Stability Control to Be Mandatory
Thursday, September 14, 2006
The National Highway Traffic Safety Administration is set to announce a preliminary regulation requiring electronic stability control technology on all new vehicles.
The technology, which has been described as the most important automotive safety advance since seat belts, helps prevent vehicles from veering out of control and possibly rolling over. Nicole Nason, the NHTSA administrator, is expected to outline the new regulation during a news conference today.
The Insurance Institute for Highway Safety estimated in a report in June that as many as 10,000 deaths a year could be prevented if all vehicles were equipped with the feature. Auto companies have said the systems are more critical in preventing deaths than air bags, which are credited with saving 1,200 lives per year.
Stability control systems use electronic sensors linked to onboard computers to detect steering problems -- usually at high speeds or on slippery surfaces -- and activate a vehicle's brakes and slow the engine to help drivers maintain control.
The technology, which dates to the early 1990s, has been included on an increasing number of vehicles in recent years, particularly on large sport-utility vehicles, which are prone to roll over. Stability control is standard on about 40 percent of vehicles sold nationwide and available as an option on another 15 percent. Nearly all new SUVs have the technology, according to companies that supply the systems.
Automakers use different names for the feature, which can confuse consumers. Many drivers who have the system aren't sure if they have it or how it works. General Motors Corp., which has said it would make the system available on all models by 2010, calls its StabiliTrak. The feature is also known as Electronic Stability Program and Active Handling.
Ford Motor Co. said it would put electronic stability systems on all Ford, Lincoln and Mercury vehicles by the end of 2009. The feature is standard on all models made by Audi, BMW, Infiniti, Porsche and Mercedes-Benz, which pioneered the technology. Cadillac, Jaguar, Mini, Toyota and Volvo, among others, offer the system as an option on all models.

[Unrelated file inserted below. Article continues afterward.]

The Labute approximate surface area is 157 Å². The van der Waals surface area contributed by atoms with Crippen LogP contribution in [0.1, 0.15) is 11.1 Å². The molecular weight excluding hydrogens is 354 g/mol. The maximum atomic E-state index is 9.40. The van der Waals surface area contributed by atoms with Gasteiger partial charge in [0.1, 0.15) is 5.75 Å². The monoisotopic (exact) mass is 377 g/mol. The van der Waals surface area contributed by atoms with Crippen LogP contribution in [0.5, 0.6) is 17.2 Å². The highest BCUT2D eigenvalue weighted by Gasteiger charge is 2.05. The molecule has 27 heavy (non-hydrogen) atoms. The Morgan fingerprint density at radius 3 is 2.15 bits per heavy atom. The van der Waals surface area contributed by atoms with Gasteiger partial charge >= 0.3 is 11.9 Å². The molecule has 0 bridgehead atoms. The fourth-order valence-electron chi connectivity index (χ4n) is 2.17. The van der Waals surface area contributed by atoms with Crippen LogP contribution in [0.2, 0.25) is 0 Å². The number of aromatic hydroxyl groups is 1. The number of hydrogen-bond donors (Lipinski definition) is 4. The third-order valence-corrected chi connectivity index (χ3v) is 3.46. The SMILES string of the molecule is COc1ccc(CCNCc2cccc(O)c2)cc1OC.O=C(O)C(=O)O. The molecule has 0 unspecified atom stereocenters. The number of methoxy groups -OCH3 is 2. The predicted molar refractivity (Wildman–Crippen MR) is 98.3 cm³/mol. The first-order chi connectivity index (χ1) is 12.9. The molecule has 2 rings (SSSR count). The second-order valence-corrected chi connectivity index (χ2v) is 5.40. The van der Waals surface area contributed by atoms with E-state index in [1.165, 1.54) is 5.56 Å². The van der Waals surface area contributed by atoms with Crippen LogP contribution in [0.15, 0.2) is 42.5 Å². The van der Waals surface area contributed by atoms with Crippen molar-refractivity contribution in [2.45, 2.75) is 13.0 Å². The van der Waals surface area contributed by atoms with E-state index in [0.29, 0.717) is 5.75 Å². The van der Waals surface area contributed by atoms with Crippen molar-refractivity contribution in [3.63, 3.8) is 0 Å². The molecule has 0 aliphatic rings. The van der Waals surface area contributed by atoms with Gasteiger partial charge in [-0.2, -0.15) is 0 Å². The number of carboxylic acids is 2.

Joan Claybrook, president of the consumer advocacy group Public Citizen, said the suppliers of the technology have shifted tactics and have begun using consumer education campaigns along with heavy lobbying of federal officials to create demand for the new feature. In the past, they had relied solely on automakers to adopt the technology.
"Suppliers try to sell features to the manufacturers. A lot of the time manufacturers say we are very interested but not now. That goes on for a number of years," she said.
Dan Warrell, lead director of electronic stability control systems for auto-parts supplier Delphi Corp., said the technology was coming regardless of government regulation. Warrell said that adding electronic sensors as a result of the new government requirements could allow auto suppliers to provide still broader safety features.
Auto-parts suppliers have showcased in Washington other advanced technology features, such as systems that use cameras and infrared sensors to spot sudden obstructions and activate the brakes before a crash. Other systems tighten seat belts automatically when sensors anticipate an accident or buzz seats as drivers drift out of their lane, possibly because they are dozing off.